Epidermal transpiration and stomatal responses to humidity: Some hypotheses explored

Epidermal transpiration and stomatal responses to humidity: Some hypotheses explored Abstract Stomatal responses to humidity as affected by both evaporation from the epidermis and the hydraulic conductance of the transpiration stream to evaporation sites on the epidermis are discussed. Recent estimates of evaporation from the inner walls of the epidermis are too high because the cell wall surfaces were assumed completely wet, and leaves have usually been considered isothermal. It is suggested that a fall in humidity increases evaporation from the epidermis, and that stomata respond to the consequent fall in water potential. Cuticular transiration is inversely related to stomatal conductance. Thus, evaporation from the epidermis is dependent on the stomatal, boundary layer, and cuticular conductances, and on evaporation from the inner walls of the epidermis. Stomatal responses to humidity will change as the boundary layer conductance changes. The conductance of the transpiration stream is a determinant of the water potential of the epidermis. Water potentials of adjacent cells will be more similar if flow is symplastic than if it is apoplastic. It is concluded that flow in living tissues is primarily symplastic over long distances, but over shorter distances it is increasingly apoplastic, and that stomatal responses to humidity are mediated by the water potential of the whole epidermis. http://www.deepdyve.com/assets/images/DeepDyve-Logo-lg.png Plant Cell & Environment Wiley

Epidermal transpiration and stomatal responses to humidity: Some hypotheses explored

Plant Cell & Environment, Volume 7 (9) – Dec 1, 1984

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Publisher
Wiley
Copyright
Copyright © 1984 Wiley Subscription Services, Inc., A Wiley Company
ISSN
0140-7791
eISSN
1365-3040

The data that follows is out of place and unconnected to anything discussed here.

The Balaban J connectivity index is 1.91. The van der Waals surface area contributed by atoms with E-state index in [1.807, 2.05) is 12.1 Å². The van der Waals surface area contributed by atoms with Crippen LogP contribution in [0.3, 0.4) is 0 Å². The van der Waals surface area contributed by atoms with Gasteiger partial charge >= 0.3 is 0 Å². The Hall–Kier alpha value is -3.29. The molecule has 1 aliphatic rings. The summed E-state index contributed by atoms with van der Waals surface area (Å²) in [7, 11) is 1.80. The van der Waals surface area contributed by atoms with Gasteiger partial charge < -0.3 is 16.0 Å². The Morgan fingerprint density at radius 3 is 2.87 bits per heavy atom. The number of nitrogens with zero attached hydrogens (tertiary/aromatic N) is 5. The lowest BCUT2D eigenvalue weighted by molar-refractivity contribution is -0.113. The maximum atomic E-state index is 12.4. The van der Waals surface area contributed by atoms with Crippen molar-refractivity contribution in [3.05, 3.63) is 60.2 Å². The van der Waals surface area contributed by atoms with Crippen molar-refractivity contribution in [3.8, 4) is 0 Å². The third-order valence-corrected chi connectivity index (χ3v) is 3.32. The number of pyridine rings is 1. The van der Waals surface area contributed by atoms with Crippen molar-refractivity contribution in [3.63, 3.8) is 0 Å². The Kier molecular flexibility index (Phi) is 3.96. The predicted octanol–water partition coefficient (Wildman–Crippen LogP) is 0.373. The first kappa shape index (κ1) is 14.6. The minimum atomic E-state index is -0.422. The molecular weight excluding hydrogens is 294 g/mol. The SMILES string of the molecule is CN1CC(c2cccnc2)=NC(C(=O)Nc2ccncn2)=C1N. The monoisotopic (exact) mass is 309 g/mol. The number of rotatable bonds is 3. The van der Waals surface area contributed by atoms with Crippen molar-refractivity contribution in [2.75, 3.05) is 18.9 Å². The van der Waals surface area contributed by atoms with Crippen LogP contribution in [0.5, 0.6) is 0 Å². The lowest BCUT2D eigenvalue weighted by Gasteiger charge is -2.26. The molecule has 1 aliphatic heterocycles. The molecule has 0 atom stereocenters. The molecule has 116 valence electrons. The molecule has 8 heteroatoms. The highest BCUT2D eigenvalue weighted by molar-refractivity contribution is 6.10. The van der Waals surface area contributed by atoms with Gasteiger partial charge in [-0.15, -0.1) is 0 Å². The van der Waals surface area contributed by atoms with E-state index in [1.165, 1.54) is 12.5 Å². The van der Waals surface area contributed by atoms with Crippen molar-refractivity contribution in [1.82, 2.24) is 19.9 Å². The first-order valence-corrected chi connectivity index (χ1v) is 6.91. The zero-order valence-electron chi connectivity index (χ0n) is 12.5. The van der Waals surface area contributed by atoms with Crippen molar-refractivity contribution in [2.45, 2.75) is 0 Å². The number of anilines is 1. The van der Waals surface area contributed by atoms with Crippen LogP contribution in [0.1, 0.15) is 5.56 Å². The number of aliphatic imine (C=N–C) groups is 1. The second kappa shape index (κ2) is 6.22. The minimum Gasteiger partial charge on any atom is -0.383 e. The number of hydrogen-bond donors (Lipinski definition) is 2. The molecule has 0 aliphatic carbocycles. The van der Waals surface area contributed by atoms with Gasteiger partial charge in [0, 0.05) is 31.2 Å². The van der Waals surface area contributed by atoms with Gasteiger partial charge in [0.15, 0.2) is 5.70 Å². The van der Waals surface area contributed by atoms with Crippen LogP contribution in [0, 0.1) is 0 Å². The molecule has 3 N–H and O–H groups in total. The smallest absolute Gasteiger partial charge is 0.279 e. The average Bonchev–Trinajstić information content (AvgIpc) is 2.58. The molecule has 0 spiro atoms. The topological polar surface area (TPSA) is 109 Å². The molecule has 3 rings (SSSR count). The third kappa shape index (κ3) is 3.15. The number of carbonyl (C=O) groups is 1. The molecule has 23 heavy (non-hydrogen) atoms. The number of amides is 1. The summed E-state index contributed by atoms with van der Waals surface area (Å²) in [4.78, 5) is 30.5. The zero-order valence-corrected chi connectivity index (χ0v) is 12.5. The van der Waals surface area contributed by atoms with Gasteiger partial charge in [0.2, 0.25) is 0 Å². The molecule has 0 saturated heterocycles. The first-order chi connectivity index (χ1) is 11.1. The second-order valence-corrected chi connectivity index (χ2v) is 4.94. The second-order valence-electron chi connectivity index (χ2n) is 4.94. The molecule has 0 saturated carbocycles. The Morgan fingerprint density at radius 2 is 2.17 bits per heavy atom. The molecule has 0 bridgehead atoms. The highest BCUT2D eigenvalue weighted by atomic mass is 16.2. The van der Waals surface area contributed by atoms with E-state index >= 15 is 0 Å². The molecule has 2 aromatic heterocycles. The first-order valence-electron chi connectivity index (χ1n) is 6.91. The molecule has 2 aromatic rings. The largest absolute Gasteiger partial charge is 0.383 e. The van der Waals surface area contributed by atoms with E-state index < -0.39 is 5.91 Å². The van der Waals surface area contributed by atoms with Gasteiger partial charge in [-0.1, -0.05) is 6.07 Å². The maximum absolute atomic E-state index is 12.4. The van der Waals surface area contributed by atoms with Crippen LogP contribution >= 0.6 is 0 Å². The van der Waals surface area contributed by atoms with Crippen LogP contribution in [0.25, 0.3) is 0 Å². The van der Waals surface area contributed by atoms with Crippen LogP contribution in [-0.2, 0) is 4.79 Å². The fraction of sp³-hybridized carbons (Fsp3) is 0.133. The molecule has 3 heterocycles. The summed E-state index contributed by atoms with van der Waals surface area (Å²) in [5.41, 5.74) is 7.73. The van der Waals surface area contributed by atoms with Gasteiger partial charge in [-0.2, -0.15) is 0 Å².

D.O.I.
10.1111/1365-3040.ep11571796
Publisher site
See Article on Publisher Site

Abstract

Abstract Stomatal responses to humidity as affected by both evaporation from the epidermis and the hydraulic conductance of the transpiration stream to evaporation sites on the epidermis are discussed. Recent estimates of evaporation from the inner walls of the epidermis are too high because the cell wall surfaces were assumed completely wet, and leaves have usually been considered isothermal. It is suggested that a fall in humidity increases evaporation from the epidermis, and that stomata respond to the consequent fall in water potential. Cuticular transiration is inversely related to stomatal conductance. Thus, evaporation from the epidermis is dependent on the stomatal, boundary layer, and cuticular conductances, and on evaporation from the inner walls of the epidermis. Stomatal responses to humidity will change as the boundary layer conductance changes. The conductance of the transpiration stream is a determinant of the water potential of the epidermis. Water potentials of adjacent cells will be more similar if flow is symplastic than if it is apoplastic. It is concluded that flow in living tissues is primarily symplastic over long distances, but over shorter distances it is increasingly apoplastic, and that stomatal responses to humidity are mediated by the water potential of the whole epidermis.

Journal

Plant Cell & EnvironmentWiley

Published: Dec 1, 1984

References

  • On the resistance to transpiration of the sites of evaporation within the leaf
    Farquhar, Farquhar; Raschke, Raschke
  • Resistance to carbon dioxide and water vapour in leaves of different plant species
    Holmgren, Holmgren; Jarvis, Jarvis; Harvis, Harvis

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